Dan Diamond, Executive Editor
Austin Frakt is a prominent health care researcher and economist. He's also a professor. And a prolific blogger. And a New York Times contributor. And a husband and father.
(And also, a very generous friend who's instantaneously responsive on email.)
I've always wondered how he pulls off the juggling act. So when Austin published a post this week outlining how he "does it all" ... I wanted to finally learn his secrets. And I wasn't alone; Austin's post spread across the Internet.
Related: Half of all meetings are a waste of time. How to change that.
As Austin alludes to, his post was a response to similar tips shared by Tyler Cowen—like Frakt, a well-regarded economist, prominent professor, and prolific author at the New York Times and elsewhere.
I don't think Austin and Tyler's productivity secrets are for everyone. (For example, one of Tyler's suggestions is "at any point in your life, do not be watching more than one television show on a regular basis." Considering that the average American watches 34 hours of TV per week, that recommendation may fall flat.)
But they certainly resonated with me, and here were four provocative recommendations that stood out:
Austin: "I don’t drive on my commute. I walk and take the train. Walking (up to 6 miles per day) replaces what would otherwise be time spent at a gym or similar. During my commute, I catch up on news and, yes, some entertainment by podcast (at 2x speed—people speak too slowly). I read and take care of email on the train."
Tyler: "Do the most important things first in the day and don’t let anybody stop you. Estimate 'most important' using a zero discount rate. Don’t make exceptions. The hours from 7 to 12 are your time to build for the future before the world descends on you."
Austin: "I ignore most office and institutional politics, skip every possible meeting, and don’t pay close attention at all times in most of those I attend. (These habits can be potentially dangerous. I have some protective workarounds, which rely on the skills, interests, and good will of others. Gains from trade.)"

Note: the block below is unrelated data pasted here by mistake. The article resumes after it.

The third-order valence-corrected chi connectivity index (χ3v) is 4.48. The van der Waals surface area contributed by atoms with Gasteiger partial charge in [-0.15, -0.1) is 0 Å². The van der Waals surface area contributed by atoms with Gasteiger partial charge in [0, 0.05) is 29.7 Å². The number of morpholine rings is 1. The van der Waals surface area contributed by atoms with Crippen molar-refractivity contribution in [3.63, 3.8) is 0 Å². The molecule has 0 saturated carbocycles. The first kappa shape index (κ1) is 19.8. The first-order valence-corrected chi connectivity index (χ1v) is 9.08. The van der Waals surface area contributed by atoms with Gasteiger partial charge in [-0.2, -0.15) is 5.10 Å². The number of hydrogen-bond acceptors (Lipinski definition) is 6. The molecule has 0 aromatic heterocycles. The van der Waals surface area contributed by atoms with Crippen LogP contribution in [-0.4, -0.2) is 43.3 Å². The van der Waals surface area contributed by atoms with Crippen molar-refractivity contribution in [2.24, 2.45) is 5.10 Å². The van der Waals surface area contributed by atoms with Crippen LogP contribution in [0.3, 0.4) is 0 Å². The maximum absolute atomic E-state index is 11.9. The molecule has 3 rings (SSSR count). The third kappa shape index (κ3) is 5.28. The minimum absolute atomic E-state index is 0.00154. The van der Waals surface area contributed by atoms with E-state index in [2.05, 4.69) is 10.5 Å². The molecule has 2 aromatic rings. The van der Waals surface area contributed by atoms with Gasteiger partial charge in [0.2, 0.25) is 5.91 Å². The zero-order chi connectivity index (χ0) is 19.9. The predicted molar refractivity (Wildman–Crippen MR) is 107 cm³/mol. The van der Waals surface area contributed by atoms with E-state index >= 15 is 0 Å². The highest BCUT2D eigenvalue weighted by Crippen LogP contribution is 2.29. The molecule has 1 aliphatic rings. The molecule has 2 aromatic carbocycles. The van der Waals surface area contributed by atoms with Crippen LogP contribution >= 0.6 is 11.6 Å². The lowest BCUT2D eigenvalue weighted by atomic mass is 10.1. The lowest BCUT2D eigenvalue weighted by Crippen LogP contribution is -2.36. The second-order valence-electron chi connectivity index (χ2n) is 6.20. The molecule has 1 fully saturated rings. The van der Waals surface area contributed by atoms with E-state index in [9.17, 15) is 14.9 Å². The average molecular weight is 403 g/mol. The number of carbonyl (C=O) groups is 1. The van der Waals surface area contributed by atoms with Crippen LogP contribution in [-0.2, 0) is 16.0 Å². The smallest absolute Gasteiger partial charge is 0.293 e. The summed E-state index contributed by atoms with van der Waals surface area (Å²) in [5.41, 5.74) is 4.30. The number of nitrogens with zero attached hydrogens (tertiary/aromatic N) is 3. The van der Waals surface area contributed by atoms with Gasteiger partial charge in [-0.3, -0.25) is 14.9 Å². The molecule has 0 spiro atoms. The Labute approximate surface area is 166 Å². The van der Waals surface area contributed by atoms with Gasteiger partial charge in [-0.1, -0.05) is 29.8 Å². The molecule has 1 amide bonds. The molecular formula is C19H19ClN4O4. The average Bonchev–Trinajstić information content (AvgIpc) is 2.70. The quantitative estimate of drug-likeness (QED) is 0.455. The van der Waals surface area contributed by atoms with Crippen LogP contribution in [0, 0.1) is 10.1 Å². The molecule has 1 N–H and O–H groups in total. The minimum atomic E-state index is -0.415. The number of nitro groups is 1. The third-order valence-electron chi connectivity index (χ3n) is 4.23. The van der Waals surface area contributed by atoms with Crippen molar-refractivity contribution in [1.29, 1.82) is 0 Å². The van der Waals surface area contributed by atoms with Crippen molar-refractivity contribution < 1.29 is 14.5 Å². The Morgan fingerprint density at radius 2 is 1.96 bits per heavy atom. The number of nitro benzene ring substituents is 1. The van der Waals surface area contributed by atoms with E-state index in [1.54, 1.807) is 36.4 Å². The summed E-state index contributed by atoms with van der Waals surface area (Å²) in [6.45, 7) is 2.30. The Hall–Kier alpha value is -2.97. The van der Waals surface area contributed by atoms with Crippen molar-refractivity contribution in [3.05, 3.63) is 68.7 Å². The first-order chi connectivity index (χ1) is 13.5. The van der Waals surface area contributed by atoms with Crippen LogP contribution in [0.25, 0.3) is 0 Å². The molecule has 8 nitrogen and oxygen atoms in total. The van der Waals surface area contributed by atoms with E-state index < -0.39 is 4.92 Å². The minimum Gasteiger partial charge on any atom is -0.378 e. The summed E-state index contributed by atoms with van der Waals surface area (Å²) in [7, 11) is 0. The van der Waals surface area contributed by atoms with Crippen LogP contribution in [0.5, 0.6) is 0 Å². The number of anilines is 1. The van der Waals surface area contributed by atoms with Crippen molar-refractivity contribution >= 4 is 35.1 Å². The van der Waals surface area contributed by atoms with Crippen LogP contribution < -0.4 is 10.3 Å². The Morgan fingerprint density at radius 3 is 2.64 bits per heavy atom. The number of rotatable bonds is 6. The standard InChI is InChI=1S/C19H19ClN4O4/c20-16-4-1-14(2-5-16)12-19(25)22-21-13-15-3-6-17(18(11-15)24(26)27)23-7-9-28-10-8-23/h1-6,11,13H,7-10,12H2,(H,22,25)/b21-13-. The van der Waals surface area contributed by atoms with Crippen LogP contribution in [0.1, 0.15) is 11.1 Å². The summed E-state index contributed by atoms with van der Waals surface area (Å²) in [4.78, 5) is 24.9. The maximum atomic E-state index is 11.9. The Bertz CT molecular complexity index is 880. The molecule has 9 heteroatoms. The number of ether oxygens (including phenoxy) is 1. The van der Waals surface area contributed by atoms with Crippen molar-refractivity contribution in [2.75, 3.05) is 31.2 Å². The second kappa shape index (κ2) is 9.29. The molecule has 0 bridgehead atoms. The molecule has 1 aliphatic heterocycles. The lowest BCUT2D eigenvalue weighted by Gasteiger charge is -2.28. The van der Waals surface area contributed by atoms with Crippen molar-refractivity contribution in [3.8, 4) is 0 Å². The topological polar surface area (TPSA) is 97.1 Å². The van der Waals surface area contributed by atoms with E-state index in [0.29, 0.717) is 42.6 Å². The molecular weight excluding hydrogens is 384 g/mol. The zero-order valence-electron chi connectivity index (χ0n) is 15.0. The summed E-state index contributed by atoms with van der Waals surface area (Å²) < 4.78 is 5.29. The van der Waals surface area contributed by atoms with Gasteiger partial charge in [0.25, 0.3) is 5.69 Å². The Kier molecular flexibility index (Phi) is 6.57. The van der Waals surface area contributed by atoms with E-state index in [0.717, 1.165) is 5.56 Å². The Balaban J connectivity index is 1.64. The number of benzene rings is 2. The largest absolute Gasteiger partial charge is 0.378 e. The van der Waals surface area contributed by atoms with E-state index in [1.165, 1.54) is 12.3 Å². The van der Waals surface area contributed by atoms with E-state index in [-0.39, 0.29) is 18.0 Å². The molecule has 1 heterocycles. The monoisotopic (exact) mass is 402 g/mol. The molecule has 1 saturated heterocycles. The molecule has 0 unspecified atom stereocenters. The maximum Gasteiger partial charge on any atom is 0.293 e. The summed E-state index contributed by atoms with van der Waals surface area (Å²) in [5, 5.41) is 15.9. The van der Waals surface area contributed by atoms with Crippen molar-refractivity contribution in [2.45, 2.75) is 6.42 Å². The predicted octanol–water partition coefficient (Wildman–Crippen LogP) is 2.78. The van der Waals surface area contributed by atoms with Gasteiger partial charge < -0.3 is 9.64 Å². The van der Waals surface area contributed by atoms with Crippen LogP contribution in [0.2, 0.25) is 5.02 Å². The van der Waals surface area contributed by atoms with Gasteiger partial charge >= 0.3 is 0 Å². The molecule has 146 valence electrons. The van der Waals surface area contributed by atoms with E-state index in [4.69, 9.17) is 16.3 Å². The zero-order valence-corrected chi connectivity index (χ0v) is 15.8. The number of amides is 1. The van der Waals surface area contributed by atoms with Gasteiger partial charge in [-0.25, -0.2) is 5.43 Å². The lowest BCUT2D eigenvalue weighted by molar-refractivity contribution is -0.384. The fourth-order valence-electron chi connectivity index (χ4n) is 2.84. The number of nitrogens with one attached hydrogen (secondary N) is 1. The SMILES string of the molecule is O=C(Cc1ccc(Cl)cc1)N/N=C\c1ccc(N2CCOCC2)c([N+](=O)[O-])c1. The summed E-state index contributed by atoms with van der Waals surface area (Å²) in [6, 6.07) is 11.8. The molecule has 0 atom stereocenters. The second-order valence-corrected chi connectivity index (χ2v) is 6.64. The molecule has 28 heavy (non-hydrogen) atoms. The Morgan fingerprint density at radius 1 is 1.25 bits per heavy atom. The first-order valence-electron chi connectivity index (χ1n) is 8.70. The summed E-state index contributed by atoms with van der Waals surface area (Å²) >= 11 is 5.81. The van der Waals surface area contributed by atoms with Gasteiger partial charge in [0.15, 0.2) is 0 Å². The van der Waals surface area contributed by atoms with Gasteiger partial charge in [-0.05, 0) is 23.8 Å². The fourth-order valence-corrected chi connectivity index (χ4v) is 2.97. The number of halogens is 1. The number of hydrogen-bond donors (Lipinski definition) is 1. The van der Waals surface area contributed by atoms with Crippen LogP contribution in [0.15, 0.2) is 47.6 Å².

Tyler: "Don’t feel you have to finish a book or movie if you don’t want to."
How two Advisory Board leaders do it all
Austin's post also sparked conversation among my colleagues and friends at the Advisory Board. And I was especially curious how some of the most productive people that I know would react.
"I follow a lot of Austin's rules," Rivka Friedman told me. (Rivka leads our Medical Group Strategy Council; she also has a full plate outside of the office, as a food writer and active member of the community, and with a growing family.)
"My mornings are for my hardest work," Rivka agrees. "I don't really watch TV. Perhaps the most important, though, is [that] most of what I do promptly, I do because I want to."
Allison Cuff Shimooka, an executive director at the Advisory Board, is famous within the firm for her ability to simultaneously manage so many different projects and staff—and doing it with grace and accessibility. (And like Rivka, Allison has an active life away from the office too.)
I pinged Allison for a reaction, and true to form, she got back to me right away with a list of her productivity tips.
We whittled them down to these six:
1. Know yourself and understand your role—what value do you bring to play? Focus your effort and attention there.
2. When you are asked to do something, before automatically saying yes, ask questions to scope the yes. Determine if the person asking really needs you to do it, and if so, do you need to do an A+ job or if giving 80% effort is sufficient.
3. Determine which of your own projects need to be A+, and which ones where a solid B will be fine.
4. Scope, scope, scope your role.
5. When working in partnership, or when people are asking you do things, establish a relationship of trust. That will allow you to push back, and rescope the project if necessary.
6. Never procrastinate. It never pays off.
Seeking more lessons on being productive?
Listen to our popular on-demand webconference for tactics on how to be more efficient in meetings, cut down on unnecessary emails, and more. And catch up on the Daily Briefing's coverage of workplace strategies, such as how to be efficient when returning from vacation and how to schedule your most critical work tasks.